Re: [CNN] Bush 2,909,465; Gore 2,907,722.

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From: Danny O'Brien (
Date: Thu Nov 16 2000 - 06:11:31 PST

On Tue, Nov 14, 2000 at 12:35:39AM -0600, Jeff Bone wrote:
> Tony Finch wrote:
> > Jeff Bone <> wrote:
> > >
> > >Give it up. Socialized medicine does not work in a capitalist economy.
> >
> > Seems to work OK in the UK.
> Really? Don't mind waiting six months for a doctor's visit, then? Hell, we
> complain about *HMOs* in the US, do you *really* think we would be okay with
> social medicine? And, have you seen their *teeth,* for godssakes.
> BTW, every time this comes up, somebody brings up the damned UK. Tony, where
> do you live? I'd love to hear from somebody that's actually lived in and had
> healthcare in both the US and the UK.

Well, not quite. I haven't yet been seriously ill in both countries, and
I'm certainly not an expert on the politics and economics of healthcare.
My experiences are purely anecdotal, but that sounds like what you
were after.

Within a couple of weeks of moving to the US, my girlfriend (who suffers a
number of chronic illnesses, due to growing up poor and without proper medical
attention), developed a serious rash - an accentuated allergic reaction to
poison ivy, I think. It was certainly serious enough to merit going to a
doctor. Unfortunately, she was between jobs at the time, so had no medical
coverage. Since then, she's been in employment, but the insurance that she's
been offered doesn't cover some of the medication she needs.

One of the good sides to the US situation, it seems, is that most smart, ill
people become instant experts on self-medication and the vagaries of medical
insurance. My SO says that the UK medical system isn't great, and I'm more
likely to agree with her than base my beliefs on my own entirely passive
experiences (which entail being covered by the NHS "from cradle to grave" with
little involvement from myself). She's a bigger fan of the Canadian system.

That said, every time we've been in a position where the bureacracy and cost
of healthcare in the US has actively prevented a friend of mine from seeking
vital medical attention, I can't help but have the words "this is
*barbarism*!" scroll through my head. I'm relatively pragmatic about this: I'd
readily concur that the UK model might not be best for every situation, but a
lack of universal healthcare strikes me as a peculiar lack in an advanced
society, and one that causes that society to suffer unduly. Sorry.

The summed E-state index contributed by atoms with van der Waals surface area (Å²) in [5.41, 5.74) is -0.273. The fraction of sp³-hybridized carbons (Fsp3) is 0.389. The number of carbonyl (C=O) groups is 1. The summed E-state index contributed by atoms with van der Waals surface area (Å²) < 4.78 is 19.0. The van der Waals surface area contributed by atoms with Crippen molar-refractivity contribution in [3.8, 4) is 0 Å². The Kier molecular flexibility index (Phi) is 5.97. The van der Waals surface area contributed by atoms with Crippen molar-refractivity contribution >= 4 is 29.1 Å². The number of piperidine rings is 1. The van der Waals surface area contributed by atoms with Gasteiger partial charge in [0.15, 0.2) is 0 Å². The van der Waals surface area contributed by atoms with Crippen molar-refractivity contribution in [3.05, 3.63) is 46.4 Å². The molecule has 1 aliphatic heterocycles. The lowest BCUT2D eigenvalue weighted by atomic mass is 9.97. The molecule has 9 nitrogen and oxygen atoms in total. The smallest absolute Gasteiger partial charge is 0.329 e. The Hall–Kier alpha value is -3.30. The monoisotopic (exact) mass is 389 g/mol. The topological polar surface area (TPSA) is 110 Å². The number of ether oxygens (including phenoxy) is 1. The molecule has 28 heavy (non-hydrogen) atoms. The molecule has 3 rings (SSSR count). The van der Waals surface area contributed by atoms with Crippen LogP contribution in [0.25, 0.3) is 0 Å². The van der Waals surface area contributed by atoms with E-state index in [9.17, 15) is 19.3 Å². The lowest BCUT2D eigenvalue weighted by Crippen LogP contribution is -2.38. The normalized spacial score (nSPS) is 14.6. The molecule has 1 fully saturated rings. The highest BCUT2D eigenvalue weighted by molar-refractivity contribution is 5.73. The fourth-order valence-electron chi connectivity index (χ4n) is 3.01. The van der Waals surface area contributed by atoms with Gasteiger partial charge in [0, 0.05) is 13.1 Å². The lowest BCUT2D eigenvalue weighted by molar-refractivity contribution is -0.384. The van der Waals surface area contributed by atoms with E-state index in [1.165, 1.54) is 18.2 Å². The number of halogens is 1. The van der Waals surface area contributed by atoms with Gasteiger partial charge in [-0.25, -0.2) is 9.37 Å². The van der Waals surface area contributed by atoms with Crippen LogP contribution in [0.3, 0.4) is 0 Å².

Oh, and the teeth thing? I think that's largely cultural: if you're surrounded
by people with (by US standards) shoddy choppers, there's less of an impetus
to maintain your own. The gradual rise in British dental standards from
sixties Austin Powers-style toothiness is, I think, mainly due to seeing a lot
of positive American media images these days. I know that when I was growing
up, average-looking Americans were viewed as being faintly unattractive
because of their "horsey" appearence. And Jimmy Carter and the Osmonds gave
*everybody* the heebie-jeebies. Brrr!

of coursh, i eat mainly shoup as a result

> > >The hybrid system and its corresponding governmental impact on private
> > >healthcare is the ROOT CAUSE of rising healthcare prices, and if you don't
> > >believe me I can give you my pop's e-mail address, he's been managing
> > >hospitals for 30 years and has quite a bit to say on the matter.
> Well, I'm no expert, but his line on this is that the increasing regulation of
> healthcare over the last 3 decades as a part of Medicare / Medicaid has
> basically made it impossible for hospitals and clinics to operate profitably at
> a reasonable direct cost to the consumer of healthcare services. Overhead
> related to administration of those plans, regulations for staffing, all kinds
> of gov't interference with market forces. I buy it.
> > I thought it was because insurance companies will pay whatever price
> > is demanded,
> A First!!! I've never heard insurance companies described as generous
> before!!! (And btw, what *have* you been smoking? Insurers actually pay a
> (significant, but still) fractional amount of what doctors bill them.)
> > and employers pay whatever premiums are demanded. There's
> > very little downward pressure on prices.
> Why shouldn't there be? Why isn't the healthcare market *competitive*? Essay
> question for bonus points.
> >
> >
> > Tony.
> > --
> > en oeccget g mtcaa f.a.n.finch
> > v spdlkishrhtewe y
> > eatp o v eiti i d.

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